The good news is that crashes involving pedestrians were down 34% over the year before, fatalities down by 15%—but a 5% increase in cyclist strikes—but fatalities among bikers is down 24%.

“We find these statistics very encouraging, but as we know, the city experiences an increase in pedestrian and bicycle collisions this time of year, during the time from dusk to darkness,” Pilecki said. “As a result, the NYPD will focus on education and enforcement efforts throughout the city during these hours. Our precinct traffic safety teams and precinct patrol officers will also focus on hazardous driving violations that put our pedestrians, bicyclists, seniors and children most at risk.”

Chief Pilecki added that the most fatalities occurred between 4 p.m. and 7 am., and most of the traffic collision fatalities occurred on the weekends, so much of their efforts will focus on those times.

State Senator Brad Hoylman, a sponsor the new seat belt law, said it will save people from injuries and death.

“It is literally your leadership that has paved the way forward for cyclists, drivers and pedestrians to use our streets safely,” Hoylman said. “They say that seat belts save lives, but you gotta use them. So I’m very proud that we passed my bill that requires everyone in a taxi cab, livery vehicle, to use their safety belts. The reason I was inspired to write this bill, is because I also represent NYU Langone Hospital and emergency room physicians came to be telling me of the injuries so this was important for us to pass and I thank Governor Cuomo for his support.”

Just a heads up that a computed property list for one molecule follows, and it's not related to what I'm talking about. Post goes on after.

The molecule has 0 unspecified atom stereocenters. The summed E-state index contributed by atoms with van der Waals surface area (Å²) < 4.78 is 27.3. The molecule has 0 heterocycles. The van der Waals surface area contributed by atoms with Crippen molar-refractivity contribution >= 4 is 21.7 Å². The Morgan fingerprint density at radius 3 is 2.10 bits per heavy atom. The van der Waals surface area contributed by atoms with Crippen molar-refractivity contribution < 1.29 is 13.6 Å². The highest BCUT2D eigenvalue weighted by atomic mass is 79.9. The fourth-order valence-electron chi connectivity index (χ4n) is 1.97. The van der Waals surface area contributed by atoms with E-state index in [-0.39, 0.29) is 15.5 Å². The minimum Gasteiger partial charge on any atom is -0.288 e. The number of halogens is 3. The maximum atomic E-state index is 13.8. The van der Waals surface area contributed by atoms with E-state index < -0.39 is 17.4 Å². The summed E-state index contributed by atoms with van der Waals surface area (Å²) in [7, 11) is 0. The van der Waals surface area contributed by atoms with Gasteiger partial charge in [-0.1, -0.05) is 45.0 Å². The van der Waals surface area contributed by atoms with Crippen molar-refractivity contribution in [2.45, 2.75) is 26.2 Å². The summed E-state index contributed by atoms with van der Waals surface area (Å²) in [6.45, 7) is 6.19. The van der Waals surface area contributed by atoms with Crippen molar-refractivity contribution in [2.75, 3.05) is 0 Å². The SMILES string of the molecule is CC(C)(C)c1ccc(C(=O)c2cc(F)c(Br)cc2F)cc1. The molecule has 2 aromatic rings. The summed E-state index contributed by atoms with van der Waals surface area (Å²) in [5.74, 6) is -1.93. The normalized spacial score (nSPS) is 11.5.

Debbie Kahn, mother of Seth Kahn, a Fashion Institute of Design student killed in 2009, appealed to the public to “slow down.”

The DOT and the NYPD pushed the Dusk to Dawn program as more people will be traveling in the dark. Debbie Kahn holds photo of her son killed in 2009. (Photo by Todd Maisel)

“My son Seth was killed, run over by a reckless driver, making a left hand turn, as my son was walking across the street, in the crosswalk with right of way,” Kahn said as she held the photo of her son. “Although it wasn’t dark out, it was daylight savings time, and when it gets darker on our streets, it’s much harder to see out. We all, including me, must be more careful. Drivers, motorcyclists, bicyclists, everyone needs to be more careful and pay attention and slow down.”

As Kahn prepared to leave, she talked with Senator Hoylman and appealed for speed cameras to be expanded beyond school zones.

“We have a bill—we’re going to make them universal,” Hoylman replied.

The DOT and the NYPD pushed the Dusk to Dawn program as more people will be traveling in the dark. Highway cops drive home the point. (Photo by Todd Maisel)
The DOT and the NYPD pushed the Dusk to Dawn program as more people will be traveling in the dark. Senator Hoylman joined Debbie Kahn and Commissioner Trottenberg to encourage drivers to slow down. (Photo by Todd Maisel)